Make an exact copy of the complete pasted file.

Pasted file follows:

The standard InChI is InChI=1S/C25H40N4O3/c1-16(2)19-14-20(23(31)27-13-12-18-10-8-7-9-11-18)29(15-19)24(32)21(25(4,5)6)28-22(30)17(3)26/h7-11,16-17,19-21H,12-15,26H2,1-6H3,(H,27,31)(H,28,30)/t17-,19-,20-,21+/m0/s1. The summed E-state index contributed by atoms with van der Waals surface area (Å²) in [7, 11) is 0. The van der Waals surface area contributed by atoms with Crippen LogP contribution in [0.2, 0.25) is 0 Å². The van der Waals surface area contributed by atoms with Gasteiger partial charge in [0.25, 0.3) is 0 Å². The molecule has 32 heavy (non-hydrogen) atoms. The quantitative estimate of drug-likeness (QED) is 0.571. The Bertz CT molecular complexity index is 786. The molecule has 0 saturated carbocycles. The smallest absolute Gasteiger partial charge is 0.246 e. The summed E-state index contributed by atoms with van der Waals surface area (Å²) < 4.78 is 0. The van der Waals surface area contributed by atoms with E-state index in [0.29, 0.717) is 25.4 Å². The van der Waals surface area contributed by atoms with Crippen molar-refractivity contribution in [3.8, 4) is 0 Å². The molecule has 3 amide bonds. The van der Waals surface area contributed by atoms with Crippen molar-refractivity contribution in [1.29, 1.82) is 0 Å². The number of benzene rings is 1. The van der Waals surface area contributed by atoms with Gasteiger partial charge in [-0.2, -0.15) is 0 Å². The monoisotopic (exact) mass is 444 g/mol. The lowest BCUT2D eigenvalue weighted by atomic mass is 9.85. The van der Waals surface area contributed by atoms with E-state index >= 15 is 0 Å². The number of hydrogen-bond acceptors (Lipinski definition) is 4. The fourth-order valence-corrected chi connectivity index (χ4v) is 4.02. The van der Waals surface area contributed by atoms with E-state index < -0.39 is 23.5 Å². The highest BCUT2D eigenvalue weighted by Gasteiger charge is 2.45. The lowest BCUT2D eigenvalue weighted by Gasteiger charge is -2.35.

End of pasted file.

The standard InChI is InChI=1S/C25H40N4O3/c1-16(2)19-14-20(23(31)27-13-12-18-10-8-7-9-11-18)29(15-19)24(32)21(25(4,5)6)28-22(30)17(3)26/h7-11,16-17,19-21H,12-15,26H2,1-6H3,(H,27,31)(H,28,30)/t17-,19-,20-,21+/m0/s1. The summed E-state index contributed by atoms with van der Waals surface area (Å²) in [7, 11) is 0. The van der Waals surface area contributed by atoms with Crippen LogP contribution in [0.2, 0.25) is 0 Å². The van der Waals surface area contributed by atoms with Gasteiger partial charge in [0.25, 0.3) is 0 Å². The molecule has 32 heavy (non-hydrogen) atoms. The quantitative estimate of drug-likeness (QED) is 0.571. The Bertz CT molecular complexity index is 786. The molecule has 0 saturated carbocycles. The smallest absolute Gasteiger partial charge is 0.246 e. The summed E-state index contributed by atoms with van der Waals surface area (Å²) < 4.78 is 0. The van der Waals surface area contributed by atoms with E-state index in [0.29, 0.717) is 25.4 Å². The van der Waals surface area contributed by atoms with Crippen molar-refractivity contribution in [3.8, 4) is 0 Å². The molecule has 3 amide bonds. The van der Waals surface area contributed by atoms with Crippen molar-refractivity contribution in [1.29, 1.82) is 0 Å². The number of benzene rings is 1. The van der Waals surface area contributed by atoms with Gasteiger partial charge in [-0.2, -0.15) is 0 Å². The monoisotopic (exact) mass is 444 g/mol. The lowest BCUT2D eigenvalue weighted by atomic mass is 9.85. The van der Waals surface area contributed by atoms with E-state index >= 15 is 0 Å². The number of hydrogen-bond acceptors (Lipinski definition) is 4. The fourth-order valence-corrected chi connectivity index (χ4v) is 4.02. The van der Waals surface area contributed by atoms with E-state index < -0.39 is 23.5 Å². The highest BCUT2D eigenvalue weighted by Gasteiger charge is 2.45. The lowest BCUT2D eigenvalue weighted by Gasteiger charge is -2.35.